April 9, 2020
Highlights from Mission Critical: Physician Engagement During COVID-19
Hospital administration faces the challenging task of organizing rapidly changing information and guidelines and then disseminating it to affected staff in a timely way.
Simply pumping out information isn’t good enough – it must be received well and acted on, which means presenting it effectively while taking into consideration the personal, emotional challenges that the recipients are dealing with.
Clinical staff, of course, are at the top of the list of people who need both information and support. Here, we offer some practical tips – focused specifically on physician communications – provided by three health system leaders and based on their real-time experiences. These tips will help hospital leadership navigate three broad areas of need: creating an information pipeline, navigating operational changes and supporting caregivers.
For more, be sure to see the replay of our recent webinar, Mission Critical: Physician Engagement and Communication During COVID-19
The webinar featured:
- Arick Forrest, Vice Dean of Clinical Affairs and President,The Ohio State University Physicians, Inc.
- Beth Toal, Vice President for Marketing and Communications, Luke’s Health System
- Kriss Barlow, Principal, Barlow/McCarthy
- Moderated by Lauren McConville, Partner and National Practice Leader, Jarrard Phillips Cate & Hancock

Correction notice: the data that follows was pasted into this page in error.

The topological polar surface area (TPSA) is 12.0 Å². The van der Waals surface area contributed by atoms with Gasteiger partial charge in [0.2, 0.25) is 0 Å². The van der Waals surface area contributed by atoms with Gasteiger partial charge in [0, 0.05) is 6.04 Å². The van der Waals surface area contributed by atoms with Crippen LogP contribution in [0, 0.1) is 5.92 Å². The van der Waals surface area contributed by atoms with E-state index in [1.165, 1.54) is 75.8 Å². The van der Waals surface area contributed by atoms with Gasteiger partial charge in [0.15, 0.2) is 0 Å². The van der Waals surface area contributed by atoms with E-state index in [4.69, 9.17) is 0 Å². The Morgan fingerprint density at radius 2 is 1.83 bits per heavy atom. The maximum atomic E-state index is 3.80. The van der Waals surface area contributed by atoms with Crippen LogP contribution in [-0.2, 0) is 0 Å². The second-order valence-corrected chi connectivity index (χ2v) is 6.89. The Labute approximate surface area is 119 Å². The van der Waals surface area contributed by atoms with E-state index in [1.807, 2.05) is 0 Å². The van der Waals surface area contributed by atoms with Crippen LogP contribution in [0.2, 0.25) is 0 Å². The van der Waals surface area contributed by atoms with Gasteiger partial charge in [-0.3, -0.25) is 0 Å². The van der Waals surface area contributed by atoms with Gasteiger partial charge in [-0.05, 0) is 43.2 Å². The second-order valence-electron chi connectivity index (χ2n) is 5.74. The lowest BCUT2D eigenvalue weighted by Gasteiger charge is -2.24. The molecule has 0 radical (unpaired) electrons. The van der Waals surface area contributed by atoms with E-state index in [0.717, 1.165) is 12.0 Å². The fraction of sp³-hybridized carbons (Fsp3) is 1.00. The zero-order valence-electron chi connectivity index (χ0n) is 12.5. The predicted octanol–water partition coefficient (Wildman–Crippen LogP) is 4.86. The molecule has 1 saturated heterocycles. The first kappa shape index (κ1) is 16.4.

It’s important to lead with truth and facts. We can’t paint this rosy picture and then when something happens, they’re going to feel like the leadership let them down. We will all be criticized at some point during this journey. The way we handle it now may not be evident until after the crisis is over, and people feel like they were not supported well enough during this time and then they start questioning the leadership.
– Dr. Forrest
Focus the information
Early on, we adopted a hospital incident command system model. We didn’t want to assume that every one of our providers would understand how that might change their regular communication channel, so we spent time clarifying how information was going to flow and how decisions would be made. We wanted to minimize the amount of effort that front line staff had to invest in identifying where they needed to go for that information, so we built a structure that centered on value of communication over volume.
Coordinate the message
Engage department chairs and local leaders to provide information to their staff, because they will have a better relationship and communication with the people under them and it doesn’t seem like everything is being pushed down from above.
– Dr. Forrest
We focused on creating that single source of truth. Everything was parked in our Infection Prevention Hub, regardless of the audience, but then layered information in other places where physicians might choose to access it, like our provider portal, to reduce the friction of them getting to the information.